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An aspect, to whose sure benignity
Beasts with instinctive confidence could trust,
Which at a glance obtained respect from men,
And won at once good will from all the good.

Such as in semblance, such in word and deed
Lisbon beheld him, when for many a year
The even tenour of his spotless life
Adorn’d the English Church,..her minister
In that strong hold of Rome's idolatry,
To God and man approved. What Englishman,
Who in those peaceful days of Portugal
Resorted thither, curious to observe
Her cities, and the works and ways of men,
But sought him, and from his abundant stores
Of knowledge profited ? What stricken one,
Sent thither to protract a living death,
Forlorn perhaps, and friendless else, but found
A friend in him? What mourners,.. who had seen
The object of their agonizing hopes
In that sad cypress ground deposited,
Wherein so many a flower of British growth,
Untimely faded and cut down, is laid,
In foreign earth compress'd, .. but bore away
A life-long sense of his compassionate care,
His Christian goodness? Faithful shepherd he,

And vigilant against the wolves, who there,
If entrance might be won, would straight beset
The dying stranger, and with merciless zeal
Bay the death-bed! In every family
Throughout his fold was he the welcome guest,
Alike to every generation dear,
The children's favourite, and the grandsire's friend,
Tried, trusted and beloved. So liberal too
In secret alms, even to his utmost means,
That they who served him, and who saw in part
The channels where his constant bounty ran,
Maugre their own uncharitable faith,
Believed him, for his works, secure of Heaven.

It would have been a grief for me to think
The features, which so perfectly express'd
That excellent mind, should irretrievably
From earth have past away, existing now
Only in some few faithful memories
Insoul'd, and not by any limner's skill
To be imbodied thence. A blessing then
On him, in whose prophetic counterfeit
Preserved, the children now, who were the crown
Of his old age, may see their father's face,
Flere to the very life pourtray'd, as when
Spain's mountain passes, and her ilex woods,

And fragrant wildernesses, side by side,
With him I traversed, in my morn of youth.
And gathered knowledge from his full discourse.
Often in former years I pointed out,
Well-pleased, the casual portrait, which so well
Assorted in all points; and haply since,
While lingering o'er this meditative work,
Sometimes that likeness, not unconsciously,
Hath tinged the strain ; and therefore, for the sake
Of this resemblance, are these volumes now
Thus to his memory properly inscribed.

O friend ! O more than father! whom I found
Forbearing alway, alway kind; to whom
No gratitude can speak the debt I owe;
Far on their earthly pilgrimage advanced
Are they who knew thee when we drew the breath
Of that delicious clime! The most are gone;
And whoso yet survive of those who then
Were in their summer season, on the tree
Of life hang here and there like wintry leaves,
Which the first breeze will from the bough bring down.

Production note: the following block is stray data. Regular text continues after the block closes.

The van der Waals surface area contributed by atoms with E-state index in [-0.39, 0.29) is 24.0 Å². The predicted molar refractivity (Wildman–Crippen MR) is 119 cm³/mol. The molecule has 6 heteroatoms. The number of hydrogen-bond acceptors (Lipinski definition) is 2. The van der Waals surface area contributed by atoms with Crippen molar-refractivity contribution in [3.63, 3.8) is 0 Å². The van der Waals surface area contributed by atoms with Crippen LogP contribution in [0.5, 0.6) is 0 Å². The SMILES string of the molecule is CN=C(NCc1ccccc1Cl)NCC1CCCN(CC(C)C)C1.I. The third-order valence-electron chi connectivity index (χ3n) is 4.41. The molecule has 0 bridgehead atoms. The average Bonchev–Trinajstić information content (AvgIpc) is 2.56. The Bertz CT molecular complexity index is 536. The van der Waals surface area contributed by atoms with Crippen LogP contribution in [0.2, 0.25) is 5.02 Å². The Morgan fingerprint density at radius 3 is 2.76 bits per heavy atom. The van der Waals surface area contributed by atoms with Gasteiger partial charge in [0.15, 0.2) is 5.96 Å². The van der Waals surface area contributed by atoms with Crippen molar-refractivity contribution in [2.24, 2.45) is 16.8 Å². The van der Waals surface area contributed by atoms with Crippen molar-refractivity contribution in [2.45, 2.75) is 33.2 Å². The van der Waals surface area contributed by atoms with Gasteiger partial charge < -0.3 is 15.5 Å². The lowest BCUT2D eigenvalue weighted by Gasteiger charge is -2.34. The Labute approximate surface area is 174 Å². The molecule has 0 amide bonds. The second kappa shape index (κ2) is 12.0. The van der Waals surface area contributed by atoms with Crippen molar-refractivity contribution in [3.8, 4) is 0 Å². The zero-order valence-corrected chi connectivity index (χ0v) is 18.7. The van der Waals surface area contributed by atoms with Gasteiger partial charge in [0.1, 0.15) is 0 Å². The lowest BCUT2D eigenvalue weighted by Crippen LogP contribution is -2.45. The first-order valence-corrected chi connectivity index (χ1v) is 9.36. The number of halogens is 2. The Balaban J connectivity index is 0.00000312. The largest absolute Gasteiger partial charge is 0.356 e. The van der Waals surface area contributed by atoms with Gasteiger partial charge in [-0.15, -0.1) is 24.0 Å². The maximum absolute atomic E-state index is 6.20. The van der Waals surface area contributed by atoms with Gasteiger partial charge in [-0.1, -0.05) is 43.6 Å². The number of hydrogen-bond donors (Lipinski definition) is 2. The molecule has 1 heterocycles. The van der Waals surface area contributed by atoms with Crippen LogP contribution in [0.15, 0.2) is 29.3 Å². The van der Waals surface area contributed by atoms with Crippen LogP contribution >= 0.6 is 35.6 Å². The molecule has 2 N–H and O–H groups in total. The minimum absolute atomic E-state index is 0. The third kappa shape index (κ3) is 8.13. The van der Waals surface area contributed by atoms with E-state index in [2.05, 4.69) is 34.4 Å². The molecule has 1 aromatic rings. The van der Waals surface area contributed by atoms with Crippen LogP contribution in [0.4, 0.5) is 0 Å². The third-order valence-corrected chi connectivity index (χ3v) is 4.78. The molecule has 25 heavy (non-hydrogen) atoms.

I, too, am in the sear, the yellow leaf.
And yet, (no wish is nearer to my heart;)
One arduous labour more, as unto thee
In duty bound, full fain would I compleat,

(So Heaven permit,) recording faithfully
The heroic rise, the glories, the decline,
Of that fallen country, dear to us, wherein
The better portion of thy days was past;
And where, in fruitful intercourse with thee,
My intellectual life received betimes
The bias it hath kept. Poor Portugal,
In us thou harbouredst no ungrateful guests!
We loved thee well; mother magnanimous
Of mighty intellects and faithful hearts,..
For such in other times thou wert, nor yet
To be despair'd of, for not yet, methinks,
Degenerate wholly,.. yes, we loved thee well!
And in thy moving story, (so but life
Be given me to mature the gathered store
Of thirty years,) poet, and politick,
And Christian sage (only philosopher
Who from the Well of living water drinks
Never to thirst again), shall find, I ween,
For fancy, and for profitable thought,
Abundant food.

Alas! should this be given,
Such consummation of my work will now
Be but a mournful close, the one being gone,
Whom to have satisfied was still to me
A pure reward, outweighing far all breath

Of public praise. O friend revered, O guide
And fellow-labourer in this ample field,
How large a portion of myself hath past
With thee, from earth to Heaven!.. Thus they who reach
Grey hairs, die piecemeal. But in good old age
Thou hast departed;.. not to be bewailed,..
Oh no! The promise on the Mount vouchsafed,
Nor abrogate by any later law
Reveal'd to man,.. that promise, as by thee
Full piously deserved, was faithfully
In thee fulfill’d, and in the land thy days
Were long. I would not, as I saw thee last,
For a king's ransom have detain'd thee here,..
Bent, like the antique sculptor's limbless trunk,
By chronic pain, yet with thine eye unquench’d,
The ear undimm'd, the mind retentive still,
The heart unchanged, the intellectual lamp
Burning in its corporeal sepulchre !
No; not if human wishes had had power
To have suspended Nature's constant work,
Would they who loved thee have detained thee thus,
Waiting for death.

That trance is over. Thou
Art entered on thy heavenly heritage;
And I, whose dial of mortality
Points to the eleventh hour, shall follow soon.

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